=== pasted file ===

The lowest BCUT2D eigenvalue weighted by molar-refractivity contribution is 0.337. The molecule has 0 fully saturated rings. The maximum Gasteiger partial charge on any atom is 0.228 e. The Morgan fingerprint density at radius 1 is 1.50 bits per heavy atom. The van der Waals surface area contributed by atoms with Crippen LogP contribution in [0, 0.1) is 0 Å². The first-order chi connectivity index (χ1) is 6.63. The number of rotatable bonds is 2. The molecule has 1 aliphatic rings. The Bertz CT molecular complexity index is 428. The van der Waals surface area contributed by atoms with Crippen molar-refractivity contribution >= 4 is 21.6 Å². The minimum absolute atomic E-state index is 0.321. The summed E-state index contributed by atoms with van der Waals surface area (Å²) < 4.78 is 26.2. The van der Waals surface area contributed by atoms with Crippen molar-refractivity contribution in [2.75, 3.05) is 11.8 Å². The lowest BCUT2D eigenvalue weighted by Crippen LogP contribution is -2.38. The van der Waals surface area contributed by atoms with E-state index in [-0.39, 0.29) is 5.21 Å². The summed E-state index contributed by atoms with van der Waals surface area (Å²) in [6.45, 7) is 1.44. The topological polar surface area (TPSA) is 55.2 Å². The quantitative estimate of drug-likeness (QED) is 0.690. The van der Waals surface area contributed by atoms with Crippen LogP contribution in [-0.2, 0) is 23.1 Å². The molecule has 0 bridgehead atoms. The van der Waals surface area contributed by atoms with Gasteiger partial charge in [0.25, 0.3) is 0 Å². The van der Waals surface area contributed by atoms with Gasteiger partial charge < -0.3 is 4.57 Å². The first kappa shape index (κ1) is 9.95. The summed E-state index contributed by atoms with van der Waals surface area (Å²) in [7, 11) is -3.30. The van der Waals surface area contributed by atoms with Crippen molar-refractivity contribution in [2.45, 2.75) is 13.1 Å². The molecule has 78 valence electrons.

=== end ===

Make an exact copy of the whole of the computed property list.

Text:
The lowest BCUT2D eigenvalue weighted by molar-refractivity contribution is 0.337. The molecule has 0 fully saturated rings. The maximum Gasteiger partial charge on any atom is 0.228 e. The Morgan fingerprint density at radius 1 is 1.50 bits per heavy atom. The van der Waals surface area contributed by atoms with Crippen LogP contribution in [0, 0.1) is 0 Å². The first-order chi connectivity index (χ1) is 6.63. The number of rotatable bonds is 2. The molecule has 1 aliphatic rings. The Bertz CT molecular complexity index is 428. The van der Waals surface area contributed by atoms with Crippen molar-refractivity contribution >= 4 is 21.6 Å². The minimum absolute atomic E-state index is 0.321. The summed E-state index contributed by atoms with van der Waals surface area (Å²) < 4.78 is 26.2. The van der Waals surface area contributed by atoms with Crippen molar-refractivity contribution in [2.75, 3.05) is 11.8 Å². The lowest BCUT2D eigenvalue weighted by Crippen LogP contribution is -2.38. The van der Waals surface area contributed by atoms with E-state index in [-0.39, 0.29) is 5.21 Å². The summed E-state index contributed by atoms with van der Waals surface area (Å²) in [6.45, 7) is 1.44. The topological polar surface area (TPSA) is 55.2 Å². The quantitative estimate of drug-likeness (QED) is 0.690. The van der Waals surface area contributed by atoms with Crippen LogP contribution in [-0.2, 0) is 23.1 Å². The molecule has 0 bridgehead atoms. The van der Waals surface area contributed by atoms with Gasteiger partial charge in [0.25, 0.3) is 0 Å². The van der Waals surface area contributed by atoms with Gasteiger partial charge < -0.3 is 4.57 Å². The first kappa shape index (κ1) is 9.95. The summed E-state index contributed by atoms with van der Waals surface area (Å²) in [7, 11) is -3.30. The van der Waals surface area contributed by atoms with Crippen molar-refractivity contribution in [2.45, 2.75) is 13.1 Å². The molecule has 78 valence electrons.